desertLadakh is predominantly Buddhist and known for its strikingly beautiful hilltop monasteries. But it is where India, Asia, and all the ‘Stan’ countries to the north and west meet. Located on the ancient Silk Road, there are Tibetan nomads, Asians, Kashmiri merchants, Arian shepherds, Sikks and South Indians. As the water floods the valleys in summer, Ladakh is also flooded by tourists. Monsoon is at its mightiest across India and Ladakh is pretty much the only dry spot in the entire sub-continent. So one other race commonly seen in Ladakh is the tourist race. Many a restaurant and agency serve this visiting race. Although we mostly eat around the market, we have gone a few times to these restaurants. So at 3,500 meters surrounded by snow peaks in the greenest desert on earth, I have had a burrito, olive and mushroom pasta and even a hummus, all dishes coming from very different climates and altitudes. It is here in Ladakh that we also decide for the first time to partake in touristy activities and we actually go to an agency to rent bikes. We hook up with another Israeli/American couple, Lee and Oz, and a crazy Spaniard, Joaquin, who has travelled seventy-two countries. We rent the bikes for four days, and head out to explore the Nubra Valley. Nubra Valley is even desertier than Ladakh, with sand dunes, double humped camels and hot springs. Tourists are allowed to visit only five villages, the army will not allow you any further, due to the proximity to the Chinese border. You also have to pass the highest road in the world, Khardung la, at 5,578 meters. We decide to take a jeep up to the pass as I have promised Sheila to take it easy (or at least to take it ‘easier’, as nothing we do can quite qualify as easy). So we head up. India has this thing about maps. You can never find an accurate one. As if they are trying to keep their terrain top secret. A tough thing to do since thousands of people, tourists and locals, constantly walk this terrain. It is very hard to plan a trip with these maps, maybe that is the point, maybe the Indian government wants to teach you that it is better not to plan. So we are at 5,578 meters, and according to the Lonely Planet and the Rough Guide our first village is thirty to forty kilometers away, a nice little downhill ride. When you are going with gravity, you are king of kings. You effortlessly pass kilometer after kilometer thinking the Tour de France cannot be that hard. Look at us, we are the Sultans of Two Wheels. On our way down we have a couple of little uphills that break the euphoria, but they quickly give in to downhill. After seventy kilometers, we see a sign that tells us our village is still twenty kilometers away. This is the map accuracy we are working with. We go a little further, and camp at some dunes by the river. Seventy something kilometers tires you, even downhill. The next day, we have fifteen kilometers to the village, and seven kilometers to the camels. We take our breakfast leisurely and set off. We arrive in Diskit at eleven a.m. Diskit is the main town of Nubra valley, but still a very small and charming one. It is a cluster of small houses, surrounded by green fields, overlooked by a beautiful cliff monastery. It is like the rest of Ladakh, a lush green patch in an otherwise brown desert. We decide to stay in Diskit for a while, and ride to Hundar, the camel village after it cools down a bit. The villages are further apart than what we thought, so we choose to play it by ear. We find a nice guesthouse that happens to have a bar right next to it. Ladakh is a ‘dry’ region. I’ve already talked about the climate, but I also mean alcohol wise. So we are happy to encounter a nice cold beer. The bar is open to serve the general in charge of the area who is not from Ladakh and likes drinking, so army presence is not always all bad. One beer leads to another, until we find ourselves happy and far too lazy to get back on the bikes. We realize this is our first afternoon, the whole trip, lazing about, without doing anything. Now I know where this leads to. You have one rest in the afternoon, then it becomes a habit, resting in the afternoons, then your treks become shorter, the mountains you climb are lower, and the next thing you know your whole trip you’re just sitting on the beach enjoying yourself (…not on my watch).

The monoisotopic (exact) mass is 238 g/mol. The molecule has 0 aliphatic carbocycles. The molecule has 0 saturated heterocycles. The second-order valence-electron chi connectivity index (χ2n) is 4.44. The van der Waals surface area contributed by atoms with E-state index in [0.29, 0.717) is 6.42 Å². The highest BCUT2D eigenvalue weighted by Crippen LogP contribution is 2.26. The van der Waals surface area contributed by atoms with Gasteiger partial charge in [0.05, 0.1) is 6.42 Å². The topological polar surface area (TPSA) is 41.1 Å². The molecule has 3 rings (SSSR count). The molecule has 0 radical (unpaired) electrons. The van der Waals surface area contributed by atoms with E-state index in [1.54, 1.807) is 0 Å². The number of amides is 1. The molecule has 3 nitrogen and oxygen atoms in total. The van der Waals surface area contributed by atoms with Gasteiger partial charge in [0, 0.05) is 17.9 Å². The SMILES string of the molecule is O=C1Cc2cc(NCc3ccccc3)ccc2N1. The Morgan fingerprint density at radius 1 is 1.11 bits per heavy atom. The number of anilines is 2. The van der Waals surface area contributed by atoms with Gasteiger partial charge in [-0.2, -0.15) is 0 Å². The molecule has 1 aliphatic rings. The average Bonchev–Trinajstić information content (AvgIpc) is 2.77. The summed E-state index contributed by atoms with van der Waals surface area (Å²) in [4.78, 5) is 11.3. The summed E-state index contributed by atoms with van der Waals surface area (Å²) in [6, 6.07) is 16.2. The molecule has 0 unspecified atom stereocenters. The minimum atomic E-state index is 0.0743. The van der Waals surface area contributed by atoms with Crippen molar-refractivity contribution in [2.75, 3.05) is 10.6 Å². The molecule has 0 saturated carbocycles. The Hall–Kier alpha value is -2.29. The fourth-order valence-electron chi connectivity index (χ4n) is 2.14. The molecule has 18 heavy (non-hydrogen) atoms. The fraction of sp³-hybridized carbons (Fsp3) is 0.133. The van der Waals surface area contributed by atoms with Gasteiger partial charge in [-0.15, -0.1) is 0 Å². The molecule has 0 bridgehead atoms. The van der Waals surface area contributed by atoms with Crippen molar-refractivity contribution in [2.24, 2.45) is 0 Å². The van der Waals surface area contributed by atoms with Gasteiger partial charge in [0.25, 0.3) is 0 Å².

sultan2After a while we gather our tipsy selves up to the river for a swim. We find a nice spot underneath an apricot tree. The water is ice cold, but the sun is blazing, and we stay there and watch the sunset. Thus with only fifteen kilometers under our belts, we end our second day. The third day finds us traveling the seven kilometers to Hundar. To the right of us, the famous sand dunes slowly reveal themselves. It is like a picture out of the Sahara desert. We stop along the way and go swimming in some pools that are nestled between the dunes, probably left from the winter snow. It is amazing. Your body is under crystal clear water, as you look around, you see only sand dunes and mountains as dry as a bone. As I approach Hundar, one of the peddles on my bike breaks. It is like those movies, when you’re on a vehicle and your comfort is dependant on it, it is very feeble. One moment you’re sipping champagne on the Titanic, or you’re sitting in a cozy cockpit, the next moment you’re in the ice cold Atlantic or stranded in a jungle. Fortunately mine is not of such grave circumstances, but I was a Sultan of Two Wheels (and this is the last time I use this expression) and now I have a bike with no peddle. There is not much you can do with a bike with no peddle, but push it. So for the next two days, I will be pushing my bike. We reach Hundar and search for a place to have lunch. There are many signs advertising restaurants, but they all point to closed places. Eventually we find a canteen by the army base that serves masala dosas. We have our lunch and call to arrange a taxi for tomorrow, to take us up to the pass, and call the agency to let them know about the broken peddle. The agency does not offer much help, basically saying that I am on my own and they expect to see the bike on Friday at the shop. Our last night, we camp in the dunes. Lonely Planet warns you about ‘wild’ camels. But the only camels we’ve seen are the ones tied at the camel safari gate, waiting to take the occasional tourist on the routine ten minute walk. We are on the soft dunes with a beautiful river below us and a blanket of bright stars above us.

    Our last day we head back to Diskit. I of course arrive last. The others have found a motorcycle shop with a few enthusiastic mechanics who can’t wait to try and fix my peddle. I go have breakfast as the team starts handling my bike. I have to admit, I feel a little bit like an important Formula One driver, as I eat my breakfast and see my bike being treated out the restaurant window. They try many things, and eventually put a big screw with two bolts and a few rubber pieces to keep it steady. It is not the best peddle, but it will do for the downhill back to Leh. We get on the jeep and drive up to the pass. We all remember every turn of the way, as we have done all this by bike. We figure out that in the last three days, we have done about a third of the kilometers that we did the first day. The way down goes pretty smoothly, with my contraption holding on. We have only one flat tire incident. We arrive back in Leh, and all five of us are happy to get back on our feet.

    click here to see photos